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Richard Moore:

A second chance

Richard Moore Posted 10th August 2012 view comments

Sport isn't all about winning, you know. British success has been almost routine at these Olympics, but the third last day of the Games brought some reminders that a Team GB uniform does not guarantee gold, and that more will leave London 2012 disappointed than will skip off, with their dreams and ambitions fulfilled, into the sunset.

Amid all the stories of athletes partying in Chinawhite, of the athletes' village being transformed into a mini Ibiza in the heart of East London, not to mention Boris Johnson's proud boast that "the condom count in the village is up there with Sydney," it is worth bearing this in mind. For many it's a case of drowning their sorrows rather than toasting their success.

Lutalo Muhammad: Won a bronze medal

Lutalo Muhammad: Won a bronze medal

I was reminded of this on Friday, having been attracted to the ExCel by the promise of violence. There was boxing, wrestling and taekwondo. The intention was to get round as many sports as possible as the light begins to fade on this great Olympic adventure. But the best laid plans, and all that... I only made it as far as the wrestling and taekwondo, with the latter proving too compelling.

Another reason for lingering, however, was that it was also so baffling, in contrast to the wrestling, which is as simple as sport gets. The only confusion is caused by the fact that there are three mats, and three bouts happening simultaneously. You can be guaranteed that while watching the action on one mat, something spectacular will happen on another.

The wrestling is almost primitive in its simplicity. This will be how cavemen fought. And there are moments of humour. At one point a North Korean tries to scamper away from his Russian opponent while the Russian holds his ankles: all that was missing was the Benny Hill theme tune. I also spot a 'wheelbarrow': a wrestler walking with his hands while his opponent holds his thighs.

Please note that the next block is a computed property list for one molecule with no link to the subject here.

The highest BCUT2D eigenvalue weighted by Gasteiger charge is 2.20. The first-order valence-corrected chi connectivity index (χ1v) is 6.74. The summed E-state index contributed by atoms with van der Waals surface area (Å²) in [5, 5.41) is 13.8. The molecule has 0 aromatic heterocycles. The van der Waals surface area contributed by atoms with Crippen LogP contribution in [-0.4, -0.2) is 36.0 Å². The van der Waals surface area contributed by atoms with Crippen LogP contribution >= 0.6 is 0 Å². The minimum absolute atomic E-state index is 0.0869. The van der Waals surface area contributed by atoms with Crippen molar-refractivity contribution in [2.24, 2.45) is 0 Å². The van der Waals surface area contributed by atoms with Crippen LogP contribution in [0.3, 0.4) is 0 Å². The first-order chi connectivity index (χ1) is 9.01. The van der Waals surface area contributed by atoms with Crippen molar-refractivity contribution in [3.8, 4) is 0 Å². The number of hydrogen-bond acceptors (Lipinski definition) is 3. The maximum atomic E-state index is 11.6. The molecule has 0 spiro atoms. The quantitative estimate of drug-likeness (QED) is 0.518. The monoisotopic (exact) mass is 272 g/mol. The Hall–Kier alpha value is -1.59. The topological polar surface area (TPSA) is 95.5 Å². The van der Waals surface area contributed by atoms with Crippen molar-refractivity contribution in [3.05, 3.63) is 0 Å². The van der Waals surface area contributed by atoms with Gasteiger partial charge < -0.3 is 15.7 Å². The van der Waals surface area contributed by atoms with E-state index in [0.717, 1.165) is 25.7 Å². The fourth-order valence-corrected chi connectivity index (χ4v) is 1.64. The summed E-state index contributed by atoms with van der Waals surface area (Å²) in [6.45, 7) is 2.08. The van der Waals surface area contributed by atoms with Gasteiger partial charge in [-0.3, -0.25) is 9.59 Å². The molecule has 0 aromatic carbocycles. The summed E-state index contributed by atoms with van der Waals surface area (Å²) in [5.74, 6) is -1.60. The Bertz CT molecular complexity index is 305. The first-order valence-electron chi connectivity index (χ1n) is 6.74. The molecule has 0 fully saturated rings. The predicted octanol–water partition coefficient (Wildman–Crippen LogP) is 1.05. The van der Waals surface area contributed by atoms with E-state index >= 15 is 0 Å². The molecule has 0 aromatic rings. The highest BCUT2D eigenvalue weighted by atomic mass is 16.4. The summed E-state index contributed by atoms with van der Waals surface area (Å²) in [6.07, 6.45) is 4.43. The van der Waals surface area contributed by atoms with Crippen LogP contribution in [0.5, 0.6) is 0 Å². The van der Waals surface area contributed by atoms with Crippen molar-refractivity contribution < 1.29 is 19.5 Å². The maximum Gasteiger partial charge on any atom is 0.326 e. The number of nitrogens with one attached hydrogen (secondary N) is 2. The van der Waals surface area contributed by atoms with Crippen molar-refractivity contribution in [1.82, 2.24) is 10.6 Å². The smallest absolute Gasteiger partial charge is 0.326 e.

Outside the taekwondo arena, meanwhile, were mini-demonstrations of the martial art. Kids were inspired to try out the moves, bouncing on their toes and kicking their legs high, just like the players inside, while parents looked on, urging them not to practise by kicking their sibling in the head. (Some hope.)

In the morning, Sarah Stevenson's Olympic dream is over in just six minutes. It seems particularly cruel as she had come into these Games on such a tide of goodwill and sympathy, having lost both her parents to cancer last year. Amid all the tears spilled over the last two weeks, Stevenson's, after her defeat to Paige McPherson of the USA, were surely among the most poignant.

Another British player (and they do call them players, not fighters), Lutalo Muhammad, is still in the competition. Yet while there had only been goodwill towards Stevenson, there was controversy, and much adverse comment in the media, over his selection ahead of Aaron Cook, the world number one.


It wasn't Muhammad's fault that he was picked over Cook, but the 21-year old from Walthamstow has endured a stressful couple of months. Not merely stressful, in fact, but disturbing and probably frightening: he said on the eve of his Olympic debut that he had received hate mail.

Such idiocy is enough to make you hope for the best for him, while fearing the worst. The pressure on him is extreme and must be close to unbearable. If he loses it won't just be a personal defeat; he knows that he will be blamed for depriving Cook of a place. And possibly a gold medal.